In a brief statement, Rep. Tommy Benton, R-Jefferson, said he has pulled his name from three pieces of controversial legislation after his comments about slavery, the Ku Klux Klan and the Civil War drew national attention.
At the same time, Benton did not apologize or retract his statements and he will apparently retain his chairmanship of the House Committee on Human Relations and Aging.
“It was not my intention to create a situation whereby my comments would create a negative perception,” Benton said in a brief statement issued Monday afternoon. “Therefore, today I am withdrawing my sponsorship of HB 854, HB 855 and HR 1179 to allow the business of the House to move forward in an orderly manner.”
House Speaker David Ralston, who had been called upon to remove Benton’s chairmanship, issued a simultaneous statement rebuking Benton for his remarks but allowing the five-term Republican to retain his committee position.
“I condemn commentary that would seek to reverse the progress that we have made in the last century and a half,” Ralston, R-Blue Ridge, said. “While we are mindful of our history, the business of the General Assembly isn’t in rewriting or reinterpreting the past, but rather to focus on improving Georgia’s future.”
Benton introduced the bills last week. House Bill 855 would force the state to formally recognize Confederate Memorial Day and Robert E. Lee’s birthday as public holidays. House Resolution 1179 calls for a constitutional amendment protecting Stone Mountain as a Confederate memorial.
Both of those bills have co-sponsors, but a House staffer said those members intended to pull their names from the measures, effectively killing them. House Ethics Chairman Joe Wilkinson, R-Sandy Springs, asked his name to be removed from the last week following Benton’s remarks.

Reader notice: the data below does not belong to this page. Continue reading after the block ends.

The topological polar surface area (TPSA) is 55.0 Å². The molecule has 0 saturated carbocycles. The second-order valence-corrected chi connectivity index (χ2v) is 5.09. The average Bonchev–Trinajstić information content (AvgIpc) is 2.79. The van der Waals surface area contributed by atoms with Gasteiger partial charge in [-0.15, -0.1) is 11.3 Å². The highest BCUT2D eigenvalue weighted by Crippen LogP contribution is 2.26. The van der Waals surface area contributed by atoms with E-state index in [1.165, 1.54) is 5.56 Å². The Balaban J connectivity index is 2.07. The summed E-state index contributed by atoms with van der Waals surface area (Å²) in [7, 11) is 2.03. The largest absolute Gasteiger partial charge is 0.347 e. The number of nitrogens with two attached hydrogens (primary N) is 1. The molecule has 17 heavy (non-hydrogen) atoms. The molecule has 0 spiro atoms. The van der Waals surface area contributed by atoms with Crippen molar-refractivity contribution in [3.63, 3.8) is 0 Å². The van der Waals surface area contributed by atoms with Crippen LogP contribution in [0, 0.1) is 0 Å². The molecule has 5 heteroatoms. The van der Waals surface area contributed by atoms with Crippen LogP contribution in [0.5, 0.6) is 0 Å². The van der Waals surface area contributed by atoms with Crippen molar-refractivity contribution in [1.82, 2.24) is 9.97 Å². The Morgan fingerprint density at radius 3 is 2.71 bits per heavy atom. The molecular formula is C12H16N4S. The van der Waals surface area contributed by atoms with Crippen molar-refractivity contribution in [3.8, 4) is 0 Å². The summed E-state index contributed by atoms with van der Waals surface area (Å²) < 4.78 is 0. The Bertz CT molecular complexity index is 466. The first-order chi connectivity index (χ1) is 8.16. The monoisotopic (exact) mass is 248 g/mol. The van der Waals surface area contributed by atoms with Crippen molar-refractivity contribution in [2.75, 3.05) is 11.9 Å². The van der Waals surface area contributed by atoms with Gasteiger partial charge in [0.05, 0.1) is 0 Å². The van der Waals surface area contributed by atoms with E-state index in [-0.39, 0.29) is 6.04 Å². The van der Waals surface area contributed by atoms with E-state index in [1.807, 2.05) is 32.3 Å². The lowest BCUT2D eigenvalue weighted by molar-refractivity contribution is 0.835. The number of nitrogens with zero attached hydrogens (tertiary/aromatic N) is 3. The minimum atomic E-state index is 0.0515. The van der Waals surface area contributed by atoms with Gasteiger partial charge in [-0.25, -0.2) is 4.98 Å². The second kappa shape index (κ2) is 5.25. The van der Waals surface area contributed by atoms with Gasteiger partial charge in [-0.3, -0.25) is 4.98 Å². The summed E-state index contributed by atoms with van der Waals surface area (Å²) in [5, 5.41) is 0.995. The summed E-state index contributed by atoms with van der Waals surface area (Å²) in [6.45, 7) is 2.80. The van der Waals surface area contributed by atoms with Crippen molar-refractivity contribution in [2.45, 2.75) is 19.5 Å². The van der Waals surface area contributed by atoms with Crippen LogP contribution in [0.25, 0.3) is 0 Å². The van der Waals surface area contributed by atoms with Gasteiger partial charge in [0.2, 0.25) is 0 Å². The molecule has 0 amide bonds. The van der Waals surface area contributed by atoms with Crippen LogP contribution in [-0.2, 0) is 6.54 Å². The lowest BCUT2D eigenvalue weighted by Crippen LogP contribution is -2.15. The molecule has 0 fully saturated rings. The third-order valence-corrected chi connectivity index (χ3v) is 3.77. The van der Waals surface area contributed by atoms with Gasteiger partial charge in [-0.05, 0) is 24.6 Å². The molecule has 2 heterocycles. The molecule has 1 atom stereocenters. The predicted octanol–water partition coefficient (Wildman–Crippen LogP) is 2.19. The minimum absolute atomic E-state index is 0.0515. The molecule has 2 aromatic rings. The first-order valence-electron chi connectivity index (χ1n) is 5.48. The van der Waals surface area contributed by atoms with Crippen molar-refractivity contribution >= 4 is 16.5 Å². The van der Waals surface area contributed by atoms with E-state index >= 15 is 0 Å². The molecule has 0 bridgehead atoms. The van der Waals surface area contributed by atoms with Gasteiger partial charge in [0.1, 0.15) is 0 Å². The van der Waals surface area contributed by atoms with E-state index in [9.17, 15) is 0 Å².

House Bill 854 would require street names changed since 1968 to revert back to their former names if their prior name had honored a veteran. Although the bill does not mention Martin Luther King, the civil right leader was assassinated in 1968 and the bill would rename a portion of Martin Luther King Jr. Boulevard in Atlanta Gordon Road, in honor of Confederate Gen. John B. Gordon, an early leader of the Georgia Klan.
That bill has no co-sponsor, so Benton’s action is all that is needed to kill it.
In speaking to The Atlanta Journal-Constitution last week about the bills, Benton called attempts to bring down or alter Confederate memorials “cultural terrorism” and said the Ku Klux Klan “made a lot of people straighten up.”
The Klan “was not so much a racist thing but a vigilante thing to keep law and order,” he said. “I’m not saying what they did was right. It’s just the way things were.”